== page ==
Friday, October 31, 2014

History, Hallowe'en and Hatred

What follows is a 'Hallowe'en' story. It's not a 'Happy Hallowe'en' story. I'm saying this just as a warning, I've been told, on occasion, that I can be a, the word was, 'buzz kill' when I feel compelled to tell one kind of story when people want and expect another. So, enter warned.

Joe and I don't celebrate Hallowe'en.

At all.

We get into the spirit only as it relates to the kids and to getting candy for others. But for us, Hallowe'en has been tainted. It's a day where we remember the depth of hate that people hold for people, the depth of fear we felt and the realization that when people have permission to hurt and abuse, they will.

 

It was our first Hallowe'en here in Toronto. At both my work and and Joe's people talked about the annual 'parade' at the Saint Charles Tavern on Yonge Street. They spoke with excitement about it and how they were all going. The Saint Charles was a gay bar right down at the end of our street. It wasn't our local, we preferred going to Buddies or to the Parkside, but we had gone there with friends often in the past.

We decided to go and see this parade that people had spoken about. Shortly after dark we headed out, it was only a block and a half from our place so we were able to hear the crowd upon leaving the apartment building. There would be the occasional roar from the crowd, not a cheer, a roar. It sounded malevolent.

And it was.

We got there to see that the crowd was across the street from the Tavern. The 'parade' was when the occasional gay person, often those wearing drag, walked down the street towards the bar. As soon as they appeared the crowed roared hate. Vile words spilled out. Hateful sentiment scrubbed the air of the freshness of fall. Worse. Much worse. They crowd was well armed. Mostly with eggs, tomatoes and rotten apples but occasionally with sticks and stones. On sight of someone headed to the bar there would be a cascade of projectiles in the air, when one struck, the crowd would jump up and down and cheer. The police would applaud a good hit. Yes, the police were there, but they weren't there to protect those going to the bar, they didn't see them as worthy of protection. You will notice in the article that a man, standing up to the crowd is said to be taunting them!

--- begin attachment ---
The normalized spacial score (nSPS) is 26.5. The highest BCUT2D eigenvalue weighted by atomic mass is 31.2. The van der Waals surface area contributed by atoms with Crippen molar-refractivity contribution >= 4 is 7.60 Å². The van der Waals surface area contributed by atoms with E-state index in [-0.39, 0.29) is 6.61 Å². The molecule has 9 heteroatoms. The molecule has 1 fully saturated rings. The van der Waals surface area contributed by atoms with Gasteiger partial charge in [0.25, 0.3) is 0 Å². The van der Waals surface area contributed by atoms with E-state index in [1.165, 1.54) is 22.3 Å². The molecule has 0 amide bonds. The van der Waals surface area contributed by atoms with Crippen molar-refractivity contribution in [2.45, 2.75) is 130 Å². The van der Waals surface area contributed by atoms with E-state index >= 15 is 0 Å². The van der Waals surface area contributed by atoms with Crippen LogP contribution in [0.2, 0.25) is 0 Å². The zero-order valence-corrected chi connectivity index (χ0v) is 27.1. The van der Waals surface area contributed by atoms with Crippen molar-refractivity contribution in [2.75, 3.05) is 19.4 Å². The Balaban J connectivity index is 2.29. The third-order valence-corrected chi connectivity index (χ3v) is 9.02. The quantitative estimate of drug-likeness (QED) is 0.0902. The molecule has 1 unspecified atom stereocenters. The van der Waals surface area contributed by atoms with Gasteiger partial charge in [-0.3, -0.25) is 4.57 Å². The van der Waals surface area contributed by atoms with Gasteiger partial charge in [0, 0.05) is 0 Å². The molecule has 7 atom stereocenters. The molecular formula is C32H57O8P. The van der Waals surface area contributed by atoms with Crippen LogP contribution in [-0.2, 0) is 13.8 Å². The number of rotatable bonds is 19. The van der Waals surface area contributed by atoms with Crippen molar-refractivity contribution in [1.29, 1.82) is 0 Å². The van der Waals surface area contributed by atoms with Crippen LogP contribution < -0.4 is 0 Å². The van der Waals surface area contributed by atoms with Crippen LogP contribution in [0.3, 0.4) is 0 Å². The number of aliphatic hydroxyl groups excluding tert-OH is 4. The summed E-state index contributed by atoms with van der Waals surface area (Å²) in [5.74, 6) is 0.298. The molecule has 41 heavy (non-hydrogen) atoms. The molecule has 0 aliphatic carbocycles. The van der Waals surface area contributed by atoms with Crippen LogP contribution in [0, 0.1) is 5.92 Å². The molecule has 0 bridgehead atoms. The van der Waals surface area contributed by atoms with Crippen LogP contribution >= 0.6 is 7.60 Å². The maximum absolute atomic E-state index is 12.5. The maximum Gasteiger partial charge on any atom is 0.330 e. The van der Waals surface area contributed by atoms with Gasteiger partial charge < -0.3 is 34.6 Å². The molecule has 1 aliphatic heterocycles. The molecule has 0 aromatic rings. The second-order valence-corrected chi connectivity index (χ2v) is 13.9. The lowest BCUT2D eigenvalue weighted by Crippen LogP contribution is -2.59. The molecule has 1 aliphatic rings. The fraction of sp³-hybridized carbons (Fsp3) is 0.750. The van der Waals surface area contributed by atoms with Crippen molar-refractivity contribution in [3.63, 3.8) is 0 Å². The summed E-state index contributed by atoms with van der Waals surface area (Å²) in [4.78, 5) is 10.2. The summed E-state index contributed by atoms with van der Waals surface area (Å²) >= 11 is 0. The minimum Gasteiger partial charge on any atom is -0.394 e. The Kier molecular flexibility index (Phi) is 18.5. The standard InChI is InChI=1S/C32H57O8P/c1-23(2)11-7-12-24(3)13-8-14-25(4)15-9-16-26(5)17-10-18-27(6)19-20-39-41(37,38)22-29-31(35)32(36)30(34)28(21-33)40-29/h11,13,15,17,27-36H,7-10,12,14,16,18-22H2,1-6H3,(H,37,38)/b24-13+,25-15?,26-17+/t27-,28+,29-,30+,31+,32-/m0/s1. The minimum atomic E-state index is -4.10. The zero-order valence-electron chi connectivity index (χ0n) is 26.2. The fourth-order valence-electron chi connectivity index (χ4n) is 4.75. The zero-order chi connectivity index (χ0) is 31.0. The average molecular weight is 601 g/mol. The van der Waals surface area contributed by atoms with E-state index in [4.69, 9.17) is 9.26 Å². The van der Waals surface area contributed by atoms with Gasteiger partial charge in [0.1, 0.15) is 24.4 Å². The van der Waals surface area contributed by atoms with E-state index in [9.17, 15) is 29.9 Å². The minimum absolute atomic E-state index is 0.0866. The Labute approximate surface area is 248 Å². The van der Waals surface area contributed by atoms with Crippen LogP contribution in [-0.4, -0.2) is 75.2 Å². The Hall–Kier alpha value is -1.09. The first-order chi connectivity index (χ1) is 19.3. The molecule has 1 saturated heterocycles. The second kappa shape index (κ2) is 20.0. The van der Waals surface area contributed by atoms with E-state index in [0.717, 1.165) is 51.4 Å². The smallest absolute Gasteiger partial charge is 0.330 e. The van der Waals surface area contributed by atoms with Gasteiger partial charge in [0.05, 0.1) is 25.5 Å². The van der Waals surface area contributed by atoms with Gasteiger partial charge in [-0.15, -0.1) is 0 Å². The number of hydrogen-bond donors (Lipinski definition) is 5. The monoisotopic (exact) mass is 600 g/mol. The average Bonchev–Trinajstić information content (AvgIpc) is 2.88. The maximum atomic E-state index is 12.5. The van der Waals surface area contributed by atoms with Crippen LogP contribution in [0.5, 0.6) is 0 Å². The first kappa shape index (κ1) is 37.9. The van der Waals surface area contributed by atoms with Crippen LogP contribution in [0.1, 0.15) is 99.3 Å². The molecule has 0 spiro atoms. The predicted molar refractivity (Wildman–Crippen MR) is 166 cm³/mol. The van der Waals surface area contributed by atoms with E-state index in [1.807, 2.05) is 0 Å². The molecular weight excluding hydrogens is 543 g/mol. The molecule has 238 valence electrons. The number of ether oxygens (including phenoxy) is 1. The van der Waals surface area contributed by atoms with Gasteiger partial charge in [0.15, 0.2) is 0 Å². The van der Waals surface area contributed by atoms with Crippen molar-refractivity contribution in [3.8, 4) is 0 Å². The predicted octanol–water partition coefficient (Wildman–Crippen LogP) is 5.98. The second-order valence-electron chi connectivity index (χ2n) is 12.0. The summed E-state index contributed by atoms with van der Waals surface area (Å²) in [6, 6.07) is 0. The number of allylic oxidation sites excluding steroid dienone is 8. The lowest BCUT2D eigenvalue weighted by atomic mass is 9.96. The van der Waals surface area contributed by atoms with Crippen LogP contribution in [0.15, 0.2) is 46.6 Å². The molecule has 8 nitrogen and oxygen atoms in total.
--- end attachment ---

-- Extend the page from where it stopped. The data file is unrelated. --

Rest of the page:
At one point I got lost in the crowd. I didn't know where my friends were. I was alone, surrounded by hateful people with weapons in their hands. Every time I heard a cheer I knew someone had been struck, someone had been hurt. Every time I looked at someone I feared that they would see my difference in the fear in my eyes. I just had to get home.

I got home.

I cried.

I was alone.

Joe wasn't there.

I was terrified that he'd been caught. Beaten. Killed. I had no doubt that the crowd, if it could, would have become murderous.

It has taken years for me to think of that night, to move from the hate of the crowd to the bravery of those who walked down the west side of the street, while hate poured from the east, while rocks and stones, and rotten fruit and veg flew through the air at them. The sheer, amazing, wonderful bravery of those who would not let the street be taken from them, who would not let hate alter their path, who dug deep enough past fear to find defiance and who walked as if the crowd applauded them.

But Hallowe'en changed for me that night.

I think trauma does that.

It leaves scars.

I'll tell you this, no mask has ever been made that is as scary as the human face full of hatred.

Thursday, October 30, 2014

Old MacDonald On The Bus

Whenever I get on the bus in the morning, usually when I'm well and truly strapped down, I ask about the ride. At the time I go in to work, I get there at 7, it's a 50/50 chance that I'll ride alone and of course a 50/50 chance that I won't. Yesterday morning the driver looked and told me that we'd be picking someone up on the way, then I'd be dropped of and then the other person would be taken to his destination. This is unusual for me, at the distance I travel, I'm usually first on, last off. I was pleased, I know this ride and I knew I'd be about 15 minutes early at work. Terrific.